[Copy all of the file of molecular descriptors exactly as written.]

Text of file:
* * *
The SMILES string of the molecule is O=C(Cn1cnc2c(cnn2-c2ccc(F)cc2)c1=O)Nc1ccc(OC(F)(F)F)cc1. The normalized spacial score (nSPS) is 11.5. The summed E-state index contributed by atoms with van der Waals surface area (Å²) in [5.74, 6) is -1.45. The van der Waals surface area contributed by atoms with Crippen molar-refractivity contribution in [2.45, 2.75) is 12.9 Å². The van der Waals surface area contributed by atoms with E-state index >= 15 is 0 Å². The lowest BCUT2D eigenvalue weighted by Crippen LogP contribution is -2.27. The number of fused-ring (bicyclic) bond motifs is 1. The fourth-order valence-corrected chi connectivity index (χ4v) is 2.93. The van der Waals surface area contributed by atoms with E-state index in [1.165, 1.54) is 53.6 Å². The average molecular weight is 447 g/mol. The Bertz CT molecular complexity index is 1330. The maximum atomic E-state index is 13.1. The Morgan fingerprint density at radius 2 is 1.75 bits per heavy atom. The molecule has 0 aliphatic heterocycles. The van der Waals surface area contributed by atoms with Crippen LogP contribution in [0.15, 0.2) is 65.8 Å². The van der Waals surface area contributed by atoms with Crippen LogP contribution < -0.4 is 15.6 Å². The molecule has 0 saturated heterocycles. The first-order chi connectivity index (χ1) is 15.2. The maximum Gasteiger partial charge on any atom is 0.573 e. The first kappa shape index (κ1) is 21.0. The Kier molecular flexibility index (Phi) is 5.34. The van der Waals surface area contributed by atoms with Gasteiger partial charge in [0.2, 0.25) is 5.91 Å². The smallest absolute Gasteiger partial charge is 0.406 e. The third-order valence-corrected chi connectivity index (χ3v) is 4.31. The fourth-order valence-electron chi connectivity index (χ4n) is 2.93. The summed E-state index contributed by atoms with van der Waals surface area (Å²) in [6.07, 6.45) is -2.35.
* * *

The SMILES string of the molecule is O=C(Cn1cnc2c(cnn2-c2ccc(F)cc2)c1=O)Nc1ccc(OC(F)(F)F)cc1. The normalized spacial score (nSPS) is 11.5. The summed E-state index contributed by atoms with van der Waals surface area (Å²) in [5.74, 6) is -1.45. The van der Waals surface area contributed by atoms with Crippen molar-refractivity contribution in [2.45, 2.75) is 12.9 Å². The van der Waals surface area contributed by atoms with E-state index >= 15 is 0 Å². The lowest BCUT2D eigenvalue weighted by Crippen LogP contribution is -2.27. The number of fused-ring (bicyclic) bond motifs is 1. The fourth-order valence-corrected chi connectivity index (χ4v) is 2.93. The van der Waals surface area contributed by atoms with E-state index in [1.165, 1.54) is 53.6 Å². The average molecular weight is 447 g/mol. The Bertz CT molecular complexity index is 1330. The maximum atomic E-state index is 13.1. The Morgan fingerprint density at radius 2 is 1.75 bits per heavy atom. The molecule has 0 aliphatic heterocycles. The van der Waals surface area contributed by atoms with Crippen LogP contribution in [0.15, 0.2) is 65.8 Å². The van der Waals surface area contributed by atoms with Crippen LogP contribution < -0.4 is 15.6 Å². The molecule has 0 saturated heterocycles. The first-order chi connectivity index (χ1) is 15.2. The maximum Gasteiger partial charge on any atom is 0.573 e. The first kappa shape index (κ1) is 21.0. The Kier molecular flexibility index (Phi) is 5.34. The van der Waals surface area contributed by atoms with Gasteiger partial charge in [0.2, 0.25) is 5.91 Å². The smallest absolute Gasteiger partial charge is 0.406 e. The third-order valence-corrected chi connectivity index (χ3v) is 4.31. The fourth-order valence-electron chi connectivity index (χ4n) is 2.93. The summed E-state index contributed by atoms with van der Waals surface area (Å²) in [6.07, 6.45) is -2.35.